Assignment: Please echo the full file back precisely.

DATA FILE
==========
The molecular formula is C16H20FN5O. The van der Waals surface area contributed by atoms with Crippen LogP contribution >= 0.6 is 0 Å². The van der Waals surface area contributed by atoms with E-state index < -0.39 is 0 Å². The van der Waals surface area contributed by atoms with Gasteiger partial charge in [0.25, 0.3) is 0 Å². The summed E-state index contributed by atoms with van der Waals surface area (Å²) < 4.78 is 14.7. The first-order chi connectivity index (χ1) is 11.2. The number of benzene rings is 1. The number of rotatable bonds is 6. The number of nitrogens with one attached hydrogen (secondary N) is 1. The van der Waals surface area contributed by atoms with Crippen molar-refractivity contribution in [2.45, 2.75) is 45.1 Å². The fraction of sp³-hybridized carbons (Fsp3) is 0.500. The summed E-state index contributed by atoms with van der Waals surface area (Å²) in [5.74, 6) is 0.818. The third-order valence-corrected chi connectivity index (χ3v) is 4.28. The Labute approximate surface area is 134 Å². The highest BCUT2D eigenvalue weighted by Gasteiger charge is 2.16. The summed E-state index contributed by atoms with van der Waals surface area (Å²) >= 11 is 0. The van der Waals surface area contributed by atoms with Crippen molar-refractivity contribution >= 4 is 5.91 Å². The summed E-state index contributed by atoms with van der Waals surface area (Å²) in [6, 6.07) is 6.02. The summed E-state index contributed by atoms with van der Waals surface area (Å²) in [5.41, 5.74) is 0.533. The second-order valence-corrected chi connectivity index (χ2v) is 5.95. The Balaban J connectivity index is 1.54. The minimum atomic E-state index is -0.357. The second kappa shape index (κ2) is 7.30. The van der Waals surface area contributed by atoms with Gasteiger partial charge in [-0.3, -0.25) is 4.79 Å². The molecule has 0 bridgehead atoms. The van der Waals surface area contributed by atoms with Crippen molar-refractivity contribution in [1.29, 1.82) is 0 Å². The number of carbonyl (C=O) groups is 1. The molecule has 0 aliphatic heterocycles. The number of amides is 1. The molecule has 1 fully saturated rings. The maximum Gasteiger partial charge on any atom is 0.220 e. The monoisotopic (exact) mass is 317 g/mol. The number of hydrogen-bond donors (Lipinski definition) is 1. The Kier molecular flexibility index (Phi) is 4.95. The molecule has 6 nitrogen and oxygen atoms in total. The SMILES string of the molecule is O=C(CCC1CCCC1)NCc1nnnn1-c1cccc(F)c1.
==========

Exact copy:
The molecular formula is C16H20FN5O. The van der Waals surface area contributed by atoms with Crippen LogP contribution >= 0.6 is 0 Å². The van der Waals surface area contributed by atoms with E-state index < -0.39 is 0 Å². The van der Waals surface area contributed by atoms with Gasteiger partial charge in [0.25, 0.3) is 0 Å². The summed E-state index contributed by atoms with van der Waals surface area (Å²) < 4.78 is 14.7. The first-order chi connectivity index (χ1) is 11.2. The number of benzene rings is 1. The number of rotatable bonds is 6. The number of nitrogens with one attached hydrogen (secondary N) is 1. The van der Waals surface area contributed by atoms with Crippen molar-refractivity contribution in [2.45, 2.75) is 45.1 Å². The fraction of sp³-hybridized carbons (Fsp3) is 0.500. The summed E-state index contributed by atoms with van der Waals surface area (Å²) in [5.74, 6) is 0.818. The third-order valence-corrected chi connectivity index (χ3v) is 4.28. The Labute approximate surface area is 134 Å². The highest BCUT2D eigenvalue weighted by Gasteiger charge is 2.16. The summed E-state index contributed by atoms with van der Waals surface area (Å²) >= 11 is 0. The van der Waals surface area contributed by atoms with Crippen molar-refractivity contribution >= 4 is 5.91 Å². The summed E-state index contributed by atoms with van der Waals surface area (Å²) in [6, 6.07) is 6.02. The summed E-state index contributed by atoms with van der Waals surface area (Å²) in [5.41, 5.74) is 0.533. The second-order valence-corrected chi connectivity index (χ2v) is 5.95. The Balaban J connectivity index is 1.54. The minimum atomic E-state index is -0.357. The second kappa shape index (κ2) is 7.30. The van der Waals surface area contributed by atoms with Gasteiger partial charge in [-0.3, -0.25) is 4.79 Å². The molecule has 0 bridgehead atoms. The van der Waals surface area contributed by atoms with Crippen molar-refractivity contribution in [1.29, 1.82) is 0 Å². The number of carbonyl (C=O) groups is 1. The molecule has 0 aliphatic heterocycles. The number of amides is 1. The molecule has 1 fully saturated rings. The maximum Gasteiger partial charge on any atom is 0.220 e. The monoisotopic (exact) mass is 317 g/mol. The number of hydrogen-bond donors (Lipinski definition) is 1. The Kier molecular flexibility index (Phi) is 4.95. The molecule has 6 nitrogen and oxygen atoms in total. The SMILES string of the molecule is O=C(CCC1CCCC1)NCc1nnnn1-c1cccc(F)c1.